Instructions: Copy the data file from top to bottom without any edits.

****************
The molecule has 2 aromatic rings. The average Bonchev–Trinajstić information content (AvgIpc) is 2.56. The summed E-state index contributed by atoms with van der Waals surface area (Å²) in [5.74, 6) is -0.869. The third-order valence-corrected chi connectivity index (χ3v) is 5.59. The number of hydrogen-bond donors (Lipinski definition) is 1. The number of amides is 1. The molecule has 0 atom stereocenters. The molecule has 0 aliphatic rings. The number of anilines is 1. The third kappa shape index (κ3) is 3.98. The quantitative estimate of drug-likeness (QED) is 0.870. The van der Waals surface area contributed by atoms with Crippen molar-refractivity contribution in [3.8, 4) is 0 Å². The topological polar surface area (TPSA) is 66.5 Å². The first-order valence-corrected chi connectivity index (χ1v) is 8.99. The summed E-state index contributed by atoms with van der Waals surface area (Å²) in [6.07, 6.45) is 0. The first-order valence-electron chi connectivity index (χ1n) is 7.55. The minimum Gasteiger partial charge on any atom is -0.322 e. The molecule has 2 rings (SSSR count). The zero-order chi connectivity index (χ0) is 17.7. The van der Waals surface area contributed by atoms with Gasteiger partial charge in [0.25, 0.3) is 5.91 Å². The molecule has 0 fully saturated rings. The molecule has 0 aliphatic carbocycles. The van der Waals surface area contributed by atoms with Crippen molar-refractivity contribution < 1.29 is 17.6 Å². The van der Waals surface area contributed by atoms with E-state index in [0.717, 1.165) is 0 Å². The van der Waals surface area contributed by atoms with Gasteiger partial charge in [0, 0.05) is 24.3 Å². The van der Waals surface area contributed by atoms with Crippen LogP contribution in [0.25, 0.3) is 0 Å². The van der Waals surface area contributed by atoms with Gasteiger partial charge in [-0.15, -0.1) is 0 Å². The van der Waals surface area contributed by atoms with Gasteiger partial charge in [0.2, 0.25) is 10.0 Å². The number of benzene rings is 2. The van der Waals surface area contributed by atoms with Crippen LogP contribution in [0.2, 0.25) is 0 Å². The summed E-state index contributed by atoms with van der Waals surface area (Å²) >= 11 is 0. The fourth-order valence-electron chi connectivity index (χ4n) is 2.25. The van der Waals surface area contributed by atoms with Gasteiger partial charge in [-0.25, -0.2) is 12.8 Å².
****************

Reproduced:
The molecule has 2 aromatic rings. The average Bonchev–Trinajstić information content (AvgIpc) is 2.56. The summed E-state index contributed by atoms with van der Waals surface area (Å²) in [5.74, 6) is -0.869. The third-order valence-corrected chi connectivity index (χ3v) is 5.59. The number of hydrogen-bond donors (Lipinski definition) is 1. The number of amides is 1. The molecule has 0 atom stereocenters. The molecule has 0 aliphatic rings. The number of anilines is 1. The third kappa shape index (κ3) is 3.98. The quantitative estimate of drug-likeness (QED) is 0.870. The van der Waals surface area contributed by atoms with Crippen molar-refractivity contribution in [3.8, 4) is 0 Å². The topological polar surface area (TPSA) is 66.5 Å². The first-order valence-corrected chi connectivity index (χ1v) is 8.99. The summed E-state index contributed by atoms with van der Waals surface area (Å²) in [6.07, 6.45) is 0. The first-order valence-electron chi connectivity index (χ1n) is 7.55. The minimum Gasteiger partial charge on any atom is -0.322 e. The molecule has 2 rings (SSSR count). The zero-order chi connectivity index (χ0) is 17.7. The van der Waals surface area contributed by atoms with Gasteiger partial charge in [0.25, 0.3) is 5.91 Å². The molecule has 0 fully saturated rings. The molecule has 0 aliphatic carbocycles. The van der Waals surface area contributed by atoms with Crippen molar-refractivity contribution < 1.29 is 17.6 Å². The van der Waals surface area contributed by atoms with E-state index in [0.717, 1.165) is 0 Å². The van der Waals surface area contributed by atoms with Gasteiger partial charge in [0, 0.05) is 24.3 Å². The van der Waals surface area contributed by atoms with Crippen LogP contribution in [0.25, 0.3) is 0 Å². The van der Waals surface area contributed by atoms with Gasteiger partial charge in [-0.15, -0.1) is 0 Å². The van der Waals surface area contributed by atoms with Gasteiger partial charge in [0.2, 0.25) is 10.0 Å². The number of benzene rings is 2. The van der Waals surface area contributed by atoms with Crippen LogP contribution in [0.2, 0.25) is 0 Å². The summed E-state index contributed by atoms with van der Waals surface area (Å²) >= 11 is 0. The fourth-order valence-electron chi connectivity index (χ4n) is 2.25. The van der Waals surface area contributed by atoms with Gasteiger partial charge in [-0.25, -0.2) is 12.8 Å².